JOHN MALONE

January 30, 2011

Latest land purchases may make him largest U.S. private landowner

Adding 1 million acres of Maine and New Hampshire timberlands to his holdings

By Beth Quimby bquimby@pressherald.com
Staff Writer

When media mogul John Malone adds 1 million acres of Maine and New Hampshire timberlands to his holdings next week, he might become the largest private landowner in the United States.

Malone is already number five on The Land Report magazine's list of top 100 private landowners, with 1.2 million acres that include working ranch lands in Colorado, Wyoming and New Mexico, and about 70,000 acres near Jackman in Somerset County. Number one on the magazine's list is Malone's fellow media kingpin and friend, Ted Turner, who owns more than 2 million acres.

"I think part of him is trying to be the biggest," Jym St. Pierre, executive director of RESTORE the North Woods, a forest conservation group, said of Malone.

St. Pierre is among a number of Mainers wondering what Malone's intentions are.

News reports last week that Malone's company was about to buy 1,004,346 acres of the Maine woods raised concerns among environmentalists and outdoor enthusiasts about his plans for the land, which has long served as working forest and recreational and hunting grounds.

Questions about Malone's intentions are surfacing partly because he has kept a low profile in Maine, where he has owned a home since at least 1985. He is largely unknown by the state's environmental community and is rarely spotted in the Maine towns where he already owns property.

At one point, Malone was a member of The Nature Conservancy's national board of directors, but he no longer serves on the board and he has no dealings with the organization's Maine chapter, said Mike Tetreault, state director.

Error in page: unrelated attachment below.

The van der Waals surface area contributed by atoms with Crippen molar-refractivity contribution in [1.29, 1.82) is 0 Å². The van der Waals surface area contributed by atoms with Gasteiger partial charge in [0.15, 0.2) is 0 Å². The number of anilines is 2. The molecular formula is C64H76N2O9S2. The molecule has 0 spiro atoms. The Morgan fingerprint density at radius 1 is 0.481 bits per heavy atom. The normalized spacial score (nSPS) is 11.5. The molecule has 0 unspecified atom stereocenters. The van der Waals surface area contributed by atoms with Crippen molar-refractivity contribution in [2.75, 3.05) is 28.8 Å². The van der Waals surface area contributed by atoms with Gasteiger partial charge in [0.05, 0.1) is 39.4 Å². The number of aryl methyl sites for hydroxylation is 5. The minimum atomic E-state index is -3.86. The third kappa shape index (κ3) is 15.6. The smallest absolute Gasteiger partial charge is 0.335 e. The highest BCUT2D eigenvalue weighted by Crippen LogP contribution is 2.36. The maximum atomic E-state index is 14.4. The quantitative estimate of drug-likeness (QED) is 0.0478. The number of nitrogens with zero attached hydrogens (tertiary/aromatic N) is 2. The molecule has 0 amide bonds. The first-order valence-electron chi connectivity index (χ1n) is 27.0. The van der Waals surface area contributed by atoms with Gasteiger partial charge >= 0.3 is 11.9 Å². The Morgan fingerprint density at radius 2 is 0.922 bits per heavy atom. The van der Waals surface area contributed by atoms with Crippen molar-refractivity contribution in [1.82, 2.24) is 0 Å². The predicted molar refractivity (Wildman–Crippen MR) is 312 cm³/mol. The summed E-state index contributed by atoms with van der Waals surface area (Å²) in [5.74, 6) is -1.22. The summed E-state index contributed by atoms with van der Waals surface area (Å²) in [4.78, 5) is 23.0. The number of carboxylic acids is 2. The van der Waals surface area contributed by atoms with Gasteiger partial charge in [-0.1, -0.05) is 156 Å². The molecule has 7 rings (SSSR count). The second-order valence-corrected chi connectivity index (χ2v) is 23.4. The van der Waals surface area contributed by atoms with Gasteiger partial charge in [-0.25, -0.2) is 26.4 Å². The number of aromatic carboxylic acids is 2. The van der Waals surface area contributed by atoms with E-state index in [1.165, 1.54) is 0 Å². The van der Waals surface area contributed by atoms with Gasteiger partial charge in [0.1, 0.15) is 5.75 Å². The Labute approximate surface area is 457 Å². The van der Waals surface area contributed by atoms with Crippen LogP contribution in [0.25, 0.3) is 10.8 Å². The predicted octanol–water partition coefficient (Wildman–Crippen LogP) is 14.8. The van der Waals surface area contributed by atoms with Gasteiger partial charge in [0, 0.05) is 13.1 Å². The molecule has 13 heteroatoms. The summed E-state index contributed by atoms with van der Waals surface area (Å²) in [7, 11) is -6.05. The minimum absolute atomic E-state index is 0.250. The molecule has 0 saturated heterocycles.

Malone did not respond to phone calls and e-mails requesting an interview.

Malone formed a company, BBC LLC, to buy up the holdings of GMO Renewable Resources, a forest investment management company.

The acquisition will give Malone ownership of more than 5 percent of Maine's total land mass of 22 million acres. All but about 30,000 acres of his purchase is in Maine, with the remainder in New Hampshire.

In the past, Malone has said he is interested in conservation, and he has a history of saving land from development in Colorado. But so far, Mainers have had to rely on Malone's representatives for information about his long-term plans for his Maine land.

The people who speak for Malone insist Mainers have nothing to worry about.

"John holds a lot of land and he likes to see it remain as it has historically been used," said Thad York, general manager of Malone's Silver Spur Ranches in Wyoming, the ninth largest cattle operation in the country.

Malone is famous in the world of business, where he is known for aggressive and clever deal-making. He is chairman of Liberty Media Corp., an Englewood, Colo., company with diverse operations that include Expedia.com travel website, the cable channel QVC, the Atlanta Braves Major League Baseball team and Sirius XM satellite radio. He regularly makes Forbes magazine's list of wealthiest Americans, which calculated his net worth at $3 billion last year.

As a businessman, Malone has been the subject of numerous articles and at least one book. He is on the board of the Cato Institute, a Libertarian think tank based in Washington, D.C.

Malone's history in Maine has been to buy up large tracts of land and continue the existing management practices.

He owns 220 acres of land in Boothbay on the site of a former summer camp. The property includes a meticulously restored, 100-year-old house that overlooks the Back River, far from the town's more fashionable oceanfront neighborhoods.

An avid sailor, Malone owns the Boothbay Region Boatyard in Southport, a year-round business where he keeps his own sailing yachts. Employees there declined to comment.

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